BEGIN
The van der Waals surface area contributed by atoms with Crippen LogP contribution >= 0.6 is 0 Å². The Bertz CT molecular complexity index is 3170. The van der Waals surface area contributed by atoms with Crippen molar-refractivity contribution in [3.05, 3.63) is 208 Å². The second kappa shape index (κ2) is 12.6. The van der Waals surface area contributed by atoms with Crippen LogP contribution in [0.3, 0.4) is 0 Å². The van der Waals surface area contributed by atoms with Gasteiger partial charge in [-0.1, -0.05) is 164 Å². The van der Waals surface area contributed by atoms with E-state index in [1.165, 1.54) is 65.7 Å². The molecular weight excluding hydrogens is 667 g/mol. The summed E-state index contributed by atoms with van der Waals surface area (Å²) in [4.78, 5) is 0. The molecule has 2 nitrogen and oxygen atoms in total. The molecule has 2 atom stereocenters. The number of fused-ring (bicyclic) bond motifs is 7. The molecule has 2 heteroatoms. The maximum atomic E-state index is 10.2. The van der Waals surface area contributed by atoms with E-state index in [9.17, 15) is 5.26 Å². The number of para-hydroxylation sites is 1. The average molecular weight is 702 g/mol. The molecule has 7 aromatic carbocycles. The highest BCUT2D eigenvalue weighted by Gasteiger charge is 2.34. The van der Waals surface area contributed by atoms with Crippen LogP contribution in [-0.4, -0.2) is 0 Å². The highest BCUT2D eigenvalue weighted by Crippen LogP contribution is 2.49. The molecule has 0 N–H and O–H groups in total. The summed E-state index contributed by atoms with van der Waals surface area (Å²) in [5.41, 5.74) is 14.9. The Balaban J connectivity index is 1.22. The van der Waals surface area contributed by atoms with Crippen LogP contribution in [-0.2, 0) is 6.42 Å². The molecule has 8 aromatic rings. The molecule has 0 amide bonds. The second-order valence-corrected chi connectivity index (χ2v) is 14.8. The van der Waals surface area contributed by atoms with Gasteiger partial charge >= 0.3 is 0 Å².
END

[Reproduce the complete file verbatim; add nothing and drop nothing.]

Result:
The van der Waals surface area contributed by atoms with Crippen LogP contribution >= 0.6 is 0 Å². The Bertz CT molecular complexity index is 3170. The van der Waals surface area contributed by atoms with Crippen molar-refractivity contribution in [3.05, 3.63) is 208 Å². The second kappa shape index (κ2) is 12.6. The van der Waals surface area contributed by atoms with Crippen LogP contribution in [0.3, 0.4) is 0 Å². The van der Waals surface area contributed by atoms with Gasteiger partial charge in [-0.1, -0.05) is 164 Å². The van der Waals surface area contributed by atoms with E-state index in [1.165, 1.54) is 65.7 Å². The molecular weight excluding hydrogens is 667 g/mol. The summed E-state index contributed by atoms with van der Waals surface area (Å²) in [4.78, 5) is 0. The molecule has 2 nitrogen and oxygen atoms in total. The molecule has 2 atom stereocenters. The number of fused-ring (bicyclic) bond motifs is 7. The molecule has 2 heteroatoms. The maximum atomic E-state index is 10.2. The van der Waals surface area contributed by atoms with E-state index in [9.17, 15) is 5.26 Å². The number of para-hydroxylation sites is 1. The average molecular weight is 702 g/mol. The molecule has 7 aromatic carbocycles. The highest BCUT2D eigenvalue weighted by Gasteiger charge is 2.34. The van der Waals surface area contributed by atoms with Crippen LogP contribution in [-0.4, -0.2) is 0 Å². The highest BCUT2D eigenvalue weighted by Crippen LogP contribution is 2.49. The molecule has 0 N–H and O–H groups in total. The summed E-state index contributed by atoms with van der Waals surface area (Å²) in [5.41, 5.74) is 14.9. The Balaban J connectivity index is 1.22. The van der Waals surface area contributed by atoms with Crippen LogP contribution in [-0.2, 0) is 6.42 Å². The molecule has 8 aromatic rings. The molecule has 0 amide bonds. The second-order valence-corrected chi connectivity index (χ2v) is 14.8. The van der Waals surface area contributed by atoms with Gasteiger partial charge >= 0.3 is 0 Å².